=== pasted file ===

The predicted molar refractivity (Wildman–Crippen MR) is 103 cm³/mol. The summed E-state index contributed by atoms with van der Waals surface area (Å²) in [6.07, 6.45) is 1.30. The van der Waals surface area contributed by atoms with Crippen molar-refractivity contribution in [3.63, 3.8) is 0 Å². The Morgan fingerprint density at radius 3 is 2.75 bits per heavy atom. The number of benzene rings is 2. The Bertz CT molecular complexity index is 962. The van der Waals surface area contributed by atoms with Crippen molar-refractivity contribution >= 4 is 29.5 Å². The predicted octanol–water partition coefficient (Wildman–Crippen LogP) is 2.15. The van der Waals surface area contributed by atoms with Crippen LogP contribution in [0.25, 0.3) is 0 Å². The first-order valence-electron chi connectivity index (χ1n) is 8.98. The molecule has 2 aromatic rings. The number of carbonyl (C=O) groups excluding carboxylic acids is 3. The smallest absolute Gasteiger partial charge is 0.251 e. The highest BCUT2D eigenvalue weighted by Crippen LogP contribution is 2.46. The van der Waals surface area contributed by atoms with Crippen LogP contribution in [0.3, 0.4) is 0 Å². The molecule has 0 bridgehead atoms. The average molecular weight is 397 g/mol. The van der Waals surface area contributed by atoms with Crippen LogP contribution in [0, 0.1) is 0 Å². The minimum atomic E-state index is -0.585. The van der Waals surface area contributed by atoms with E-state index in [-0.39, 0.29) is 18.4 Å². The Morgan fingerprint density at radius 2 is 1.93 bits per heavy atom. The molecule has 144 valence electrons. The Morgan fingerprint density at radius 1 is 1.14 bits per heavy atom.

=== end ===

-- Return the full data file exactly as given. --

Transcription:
The predicted molar refractivity (Wildman–Crippen MR) is 103 cm³/mol. The summed E-state index contributed by atoms with van der Waals surface area (Å²) in [6.07, 6.45) is 1.30. The van der Waals surface area contributed by atoms with Crippen molar-refractivity contribution in [3.63, 3.8) is 0 Å². The Morgan fingerprint density at radius 3 is 2.75 bits per heavy atom. The number of benzene rings is 2. The Bertz CT molecular complexity index is 962. The van der Waals surface area contributed by atoms with Crippen molar-refractivity contribution >= 4 is 29.5 Å². The predicted octanol–water partition coefficient (Wildman–Crippen LogP) is 2.15. The van der Waals surface area contributed by atoms with Crippen LogP contribution in [0.25, 0.3) is 0 Å². The first-order valence-electron chi connectivity index (χ1n) is 8.98. The molecule has 2 aromatic rings. The number of carbonyl (C=O) groups excluding carboxylic acids is 3. The smallest absolute Gasteiger partial charge is 0.251 e. The highest BCUT2D eigenvalue weighted by Crippen LogP contribution is 2.46. The van der Waals surface area contributed by atoms with Crippen LogP contribution in [0.3, 0.4) is 0 Å². The molecule has 0 bridgehead atoms. The average molecular weight is 397 g/mol. The van der Waals surface area contributed by atoms with Crippen LogP contribution in [0, 0.1) is 0 Å². The minimum atomic E-state index is -0.585. The van der Waals surface area contributed by atoms with E-state index in [-0.39, 0.29) is 18.4 Å². The Morgan fingerprint density at radius 2 is 1.93 bits per heavy atom. The molecule has 144 valence electrons. The Morgan fingerprint density at radius 1 is 1.14 bits per heavy atom.